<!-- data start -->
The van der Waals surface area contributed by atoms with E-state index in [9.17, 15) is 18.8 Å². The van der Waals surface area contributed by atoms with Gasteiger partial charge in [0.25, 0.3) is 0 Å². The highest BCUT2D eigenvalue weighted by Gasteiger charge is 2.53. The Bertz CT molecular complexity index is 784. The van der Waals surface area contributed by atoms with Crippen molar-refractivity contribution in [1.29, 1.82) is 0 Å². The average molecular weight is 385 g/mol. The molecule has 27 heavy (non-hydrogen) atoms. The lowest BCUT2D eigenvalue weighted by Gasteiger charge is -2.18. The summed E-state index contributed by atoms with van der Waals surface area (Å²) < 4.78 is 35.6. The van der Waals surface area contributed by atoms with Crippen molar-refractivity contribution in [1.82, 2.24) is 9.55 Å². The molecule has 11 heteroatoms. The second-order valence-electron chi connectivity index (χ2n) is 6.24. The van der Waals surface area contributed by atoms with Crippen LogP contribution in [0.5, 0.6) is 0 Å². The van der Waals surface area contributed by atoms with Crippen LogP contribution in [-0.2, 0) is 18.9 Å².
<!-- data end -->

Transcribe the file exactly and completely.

The van der Waals surface area contributed by atoms with E-state index in [9.17, 15) is 18.8 Å². The van der Waals surface area contributed by atoms with Gasteiger partial charge in [0.25, 0.3) is 0 Å². The highest BCUT2D eigenvalue weighted by Gasteiger charge is 2.53. The Bertz CT molecular complexity index is 784. The van der Waals surface area contributed by atoms with Crippen molar-refractivity contribution in [1.29, 1.82) is 0 Å². The average molecular weight is 385 g/mol. The molecule has 27 heavy (non-hydrogen) atoms. The lowest BCUT2D eigenvalue weighted by Gasteiger charge is -2.18. The summed E-state index contributed by atoms with van der Waals surface area (Å²) < 4.78 is 35.6. The van der Waals surface area contributed by atoms with Crippen molar-refractivity contribution in [1.82, 2.24) is 9.55 Å². The molecule has 11 heteroatoms. The second-order valence-electron chi connectivity index (χ2n) is 6.24. The van der Waals surface area contributed by atoms with Crippen LogP contribution in [0.5, 0.6) is 0 Å². The van der Waals surface area contributed by atoms with Crippen LogP contribution in [-0.2, 0) is 18.9 Å².